Gmail and Hotmail discriminate against self-hosted email
Here is a portion of a Glockapps report on email deliverability -- the email in question was a personal email of the kind that I might send to a friend on gmail or hotmail.
This report apparently shows that I have done the right things with regard to properly identifying my email: reverse DNS, SPF, and DKIM are all set up correctly. Additionally, my site (obviously!) doesn't send spam, as hinted at by sender score and blacklist results. However, all test emails sent to gmail and hotmail addresses went to spam. This was particularly entertaining recently when a Google recruiter contacted me several times because he didn't bother to check his spam folder -- that's right, even if the thread was initiated by a gmail user (and your responses thus have a giant, unforgeable string in their In-Reply-To), gmail will still happily spam-filter your replies!
Google does not provide any tool to give insight to low-volume self-hosted email providers. Their postmaster tools don't show any information until a sufficient volume of email has been sent -- their guidelines are hundreds of emails per day, which indicates that these tools are geared towards businesses, rather than individuals. However, I strongly suspect that I do know the reason, and that it's related to my choice of hosting provider: the netblock that my email server's IP address is part of has a low reputation.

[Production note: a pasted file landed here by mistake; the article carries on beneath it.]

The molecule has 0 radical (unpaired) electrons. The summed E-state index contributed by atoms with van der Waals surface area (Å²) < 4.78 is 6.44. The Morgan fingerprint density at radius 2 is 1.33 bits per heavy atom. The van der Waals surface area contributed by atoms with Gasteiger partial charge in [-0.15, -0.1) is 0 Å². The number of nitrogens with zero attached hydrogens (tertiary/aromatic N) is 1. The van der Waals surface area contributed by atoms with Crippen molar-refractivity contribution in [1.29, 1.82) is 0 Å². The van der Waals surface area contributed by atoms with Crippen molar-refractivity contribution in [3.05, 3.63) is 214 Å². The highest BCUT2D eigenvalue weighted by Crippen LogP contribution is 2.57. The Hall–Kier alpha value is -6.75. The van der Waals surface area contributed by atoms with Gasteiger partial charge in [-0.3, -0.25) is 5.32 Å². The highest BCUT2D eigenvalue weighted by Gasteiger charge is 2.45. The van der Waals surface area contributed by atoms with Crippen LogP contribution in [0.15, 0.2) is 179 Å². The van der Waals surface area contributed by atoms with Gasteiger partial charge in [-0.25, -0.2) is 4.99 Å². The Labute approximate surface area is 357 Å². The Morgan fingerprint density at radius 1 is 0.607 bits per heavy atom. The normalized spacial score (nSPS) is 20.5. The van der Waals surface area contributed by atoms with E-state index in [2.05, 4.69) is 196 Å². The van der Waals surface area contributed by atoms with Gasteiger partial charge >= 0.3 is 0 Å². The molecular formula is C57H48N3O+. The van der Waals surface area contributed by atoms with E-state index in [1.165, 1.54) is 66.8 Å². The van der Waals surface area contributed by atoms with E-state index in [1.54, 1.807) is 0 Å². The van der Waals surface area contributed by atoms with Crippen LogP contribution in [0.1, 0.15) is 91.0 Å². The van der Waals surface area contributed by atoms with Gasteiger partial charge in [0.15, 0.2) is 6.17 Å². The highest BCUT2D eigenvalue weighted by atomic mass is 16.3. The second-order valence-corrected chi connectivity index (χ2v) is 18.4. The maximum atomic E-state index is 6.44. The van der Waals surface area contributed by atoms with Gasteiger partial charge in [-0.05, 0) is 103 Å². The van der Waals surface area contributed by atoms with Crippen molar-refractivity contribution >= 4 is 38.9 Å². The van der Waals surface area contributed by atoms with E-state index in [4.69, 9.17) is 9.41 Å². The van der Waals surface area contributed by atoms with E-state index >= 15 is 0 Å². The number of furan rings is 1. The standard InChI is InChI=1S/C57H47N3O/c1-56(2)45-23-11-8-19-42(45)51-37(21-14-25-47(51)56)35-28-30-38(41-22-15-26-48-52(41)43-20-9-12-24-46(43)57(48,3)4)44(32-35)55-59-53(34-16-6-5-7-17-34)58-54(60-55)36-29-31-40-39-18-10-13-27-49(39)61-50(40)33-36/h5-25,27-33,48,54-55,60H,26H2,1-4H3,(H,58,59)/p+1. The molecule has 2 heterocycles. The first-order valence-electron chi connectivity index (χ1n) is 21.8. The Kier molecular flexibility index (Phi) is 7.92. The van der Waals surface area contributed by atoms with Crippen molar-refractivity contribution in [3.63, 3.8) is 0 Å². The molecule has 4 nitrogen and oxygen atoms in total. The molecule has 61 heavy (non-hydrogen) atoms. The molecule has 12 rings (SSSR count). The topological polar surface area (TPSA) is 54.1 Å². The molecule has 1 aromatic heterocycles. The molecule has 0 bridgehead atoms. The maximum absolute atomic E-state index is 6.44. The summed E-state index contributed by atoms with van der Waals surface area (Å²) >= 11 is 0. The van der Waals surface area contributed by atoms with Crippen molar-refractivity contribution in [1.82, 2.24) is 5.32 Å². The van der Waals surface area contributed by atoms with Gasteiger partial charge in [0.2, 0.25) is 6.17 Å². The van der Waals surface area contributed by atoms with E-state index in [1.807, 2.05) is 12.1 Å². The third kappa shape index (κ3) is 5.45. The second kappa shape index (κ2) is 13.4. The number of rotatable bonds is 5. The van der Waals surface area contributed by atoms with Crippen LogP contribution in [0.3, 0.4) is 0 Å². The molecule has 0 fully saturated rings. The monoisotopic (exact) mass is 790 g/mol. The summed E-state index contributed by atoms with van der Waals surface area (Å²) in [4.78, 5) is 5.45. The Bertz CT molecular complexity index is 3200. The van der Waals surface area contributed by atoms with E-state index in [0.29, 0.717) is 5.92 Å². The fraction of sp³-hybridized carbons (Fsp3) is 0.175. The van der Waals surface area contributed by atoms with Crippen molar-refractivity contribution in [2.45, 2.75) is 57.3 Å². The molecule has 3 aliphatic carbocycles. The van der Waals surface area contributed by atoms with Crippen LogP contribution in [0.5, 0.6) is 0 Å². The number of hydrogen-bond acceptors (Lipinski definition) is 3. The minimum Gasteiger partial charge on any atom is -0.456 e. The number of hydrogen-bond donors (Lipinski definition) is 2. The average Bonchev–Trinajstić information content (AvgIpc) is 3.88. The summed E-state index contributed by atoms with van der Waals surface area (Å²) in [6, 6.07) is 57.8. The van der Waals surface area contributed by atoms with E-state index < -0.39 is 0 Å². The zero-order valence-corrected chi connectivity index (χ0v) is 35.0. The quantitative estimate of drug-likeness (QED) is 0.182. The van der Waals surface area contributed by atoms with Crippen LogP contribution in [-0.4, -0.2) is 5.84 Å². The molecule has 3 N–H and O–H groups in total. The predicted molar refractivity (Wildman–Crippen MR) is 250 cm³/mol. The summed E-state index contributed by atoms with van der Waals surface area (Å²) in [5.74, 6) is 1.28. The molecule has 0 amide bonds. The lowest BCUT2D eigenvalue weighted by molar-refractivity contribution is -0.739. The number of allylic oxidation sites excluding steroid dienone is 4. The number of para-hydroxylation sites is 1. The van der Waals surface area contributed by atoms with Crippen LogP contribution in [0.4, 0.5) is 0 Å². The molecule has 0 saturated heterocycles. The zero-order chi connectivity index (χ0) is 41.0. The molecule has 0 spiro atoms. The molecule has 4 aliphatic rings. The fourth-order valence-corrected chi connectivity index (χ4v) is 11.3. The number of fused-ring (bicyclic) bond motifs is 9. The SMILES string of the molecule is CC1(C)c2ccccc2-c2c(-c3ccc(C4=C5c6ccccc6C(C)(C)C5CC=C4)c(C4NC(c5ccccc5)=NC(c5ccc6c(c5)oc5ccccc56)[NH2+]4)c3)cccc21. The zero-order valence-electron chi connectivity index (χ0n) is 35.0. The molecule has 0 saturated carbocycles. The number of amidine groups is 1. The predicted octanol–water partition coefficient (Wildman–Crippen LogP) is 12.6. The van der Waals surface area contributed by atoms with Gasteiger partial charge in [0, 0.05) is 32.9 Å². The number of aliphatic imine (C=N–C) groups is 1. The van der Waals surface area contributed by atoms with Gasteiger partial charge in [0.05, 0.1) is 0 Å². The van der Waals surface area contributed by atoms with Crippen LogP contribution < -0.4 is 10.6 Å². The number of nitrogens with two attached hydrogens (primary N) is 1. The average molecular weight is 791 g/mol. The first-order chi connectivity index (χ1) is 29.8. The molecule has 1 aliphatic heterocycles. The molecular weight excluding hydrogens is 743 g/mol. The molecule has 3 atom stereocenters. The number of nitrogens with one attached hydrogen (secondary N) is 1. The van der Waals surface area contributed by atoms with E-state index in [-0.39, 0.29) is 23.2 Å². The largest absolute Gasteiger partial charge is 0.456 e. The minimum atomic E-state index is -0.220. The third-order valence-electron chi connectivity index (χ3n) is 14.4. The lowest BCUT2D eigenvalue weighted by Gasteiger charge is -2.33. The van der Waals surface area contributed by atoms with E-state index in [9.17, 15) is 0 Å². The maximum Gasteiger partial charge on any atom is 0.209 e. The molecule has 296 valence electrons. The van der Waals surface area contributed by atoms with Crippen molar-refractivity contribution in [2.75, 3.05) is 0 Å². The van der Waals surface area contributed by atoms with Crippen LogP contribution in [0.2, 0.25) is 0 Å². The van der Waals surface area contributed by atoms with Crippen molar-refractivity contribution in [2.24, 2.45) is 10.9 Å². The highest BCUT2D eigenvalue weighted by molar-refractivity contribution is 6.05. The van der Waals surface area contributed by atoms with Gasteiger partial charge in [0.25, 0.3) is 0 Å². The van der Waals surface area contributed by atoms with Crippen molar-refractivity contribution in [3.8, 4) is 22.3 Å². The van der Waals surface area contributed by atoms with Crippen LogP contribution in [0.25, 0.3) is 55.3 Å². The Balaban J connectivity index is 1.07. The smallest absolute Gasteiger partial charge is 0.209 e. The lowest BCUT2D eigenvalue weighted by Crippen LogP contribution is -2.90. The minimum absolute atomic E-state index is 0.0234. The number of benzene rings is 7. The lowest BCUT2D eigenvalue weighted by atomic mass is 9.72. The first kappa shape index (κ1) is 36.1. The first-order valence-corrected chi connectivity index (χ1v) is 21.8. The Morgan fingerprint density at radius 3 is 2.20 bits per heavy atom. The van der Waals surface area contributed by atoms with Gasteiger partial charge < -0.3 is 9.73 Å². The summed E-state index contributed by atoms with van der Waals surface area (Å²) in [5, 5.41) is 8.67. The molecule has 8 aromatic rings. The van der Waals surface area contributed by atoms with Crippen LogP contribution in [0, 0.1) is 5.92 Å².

Frustratingly, there is no way to know which netblocks are "clean" and which aren't without trying some. This process is slow, expensive, and aggravating. The secrecy and mutability of the lists means that there are vastly conflicting views about the efficacy of gmail and hotmail's spam protection; see for example this Hacker News thread.
It's grimly amusing to know that the state of the art in commercial spam filtering is a 90s-era secret netblock blacklist, but it's also very concerning that the consequence of major email hosters making understandable (if lazy) decisions has such a chilling effect on self-hosted email.